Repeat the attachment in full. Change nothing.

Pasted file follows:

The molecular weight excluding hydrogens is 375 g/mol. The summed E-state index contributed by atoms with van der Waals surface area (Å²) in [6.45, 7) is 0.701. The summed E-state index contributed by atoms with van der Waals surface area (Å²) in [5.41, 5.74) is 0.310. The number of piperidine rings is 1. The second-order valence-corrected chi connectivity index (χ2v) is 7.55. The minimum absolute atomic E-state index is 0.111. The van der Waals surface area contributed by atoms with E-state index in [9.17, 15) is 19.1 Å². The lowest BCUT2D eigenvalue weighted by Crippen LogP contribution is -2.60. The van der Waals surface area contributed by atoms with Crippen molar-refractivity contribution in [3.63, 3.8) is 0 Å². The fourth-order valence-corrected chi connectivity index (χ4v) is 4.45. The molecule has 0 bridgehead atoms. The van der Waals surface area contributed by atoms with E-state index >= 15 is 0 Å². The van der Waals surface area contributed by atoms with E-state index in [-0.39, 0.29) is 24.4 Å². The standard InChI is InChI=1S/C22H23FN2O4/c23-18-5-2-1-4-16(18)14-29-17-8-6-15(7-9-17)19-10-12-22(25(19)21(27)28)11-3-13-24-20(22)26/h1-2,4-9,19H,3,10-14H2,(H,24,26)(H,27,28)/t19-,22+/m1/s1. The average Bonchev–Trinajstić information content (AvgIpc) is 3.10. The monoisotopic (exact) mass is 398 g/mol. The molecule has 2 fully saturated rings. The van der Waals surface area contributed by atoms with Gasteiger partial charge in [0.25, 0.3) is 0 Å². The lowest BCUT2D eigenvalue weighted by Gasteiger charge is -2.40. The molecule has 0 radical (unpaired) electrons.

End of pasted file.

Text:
The molecular weight excluding hydrogens is 375 g/mol. The summed E-state index contributed by atoms with van der Waals surface area (Å²) in [6.45, 7) is 0.701. The summed E-state index contributed by atoms with van der Waals surface area (Å²) in [5.41, 5.74) is 0.310. The number of piperidine rings is 1. The second-order valence-corrected chi connectivity index (χ2v) is 7.55. The minimum absolute atomic E-state index is 0.111. The van der Waals surface area contributed by atoms with E-state index in [9.17, 15) is 19.1 Å². The lowest BCUT2D eigenvalue weighted by Crippen LogP contribution is -2.60. The van der Waals surface area contributed by atoms with Crippen molar-refractivity contribution in [3.63, 3.8) is 0 Å². The fourth-order valence-corrected chi connectivity index (χ4v) is 4.45. The molecule has 0 bridgehead atoms. The van der Waals surface area contributed by atoms with E-state index >= 15 is 0 Å². The van der Waals surface area contributed by atoms with E-state index in [-0.39, 0.29) is 24.4 Å². The standard InChI is InChI=1S/C22H23FN2O4/c23-18-5-2-1-4-16(18)14-29-17-8-6-15(7-9-17)19-10-12-22(25(19)21(27)28)11-3-13-24-20(22)26/h1-2,4-9,19H,3,10-14H2,(H,24,26)(H,27,28)/t19-,22+/m1/s1. The average Bonchev–Trinajstić information content (AvgIpc) is 3.10. The monoisotopic (exact) mass is 398 g/mol. The molecule has 2 fully saturated rings. The van der Waals surface area contributed by atoms with Gasteiger partial charge in [0.25, 0.3) is 0 Å². The lowest BCUT2D eigenvalue weighted by Gasteiger charge is -2.40. The molecule has 0 radical (unpaired) electrons.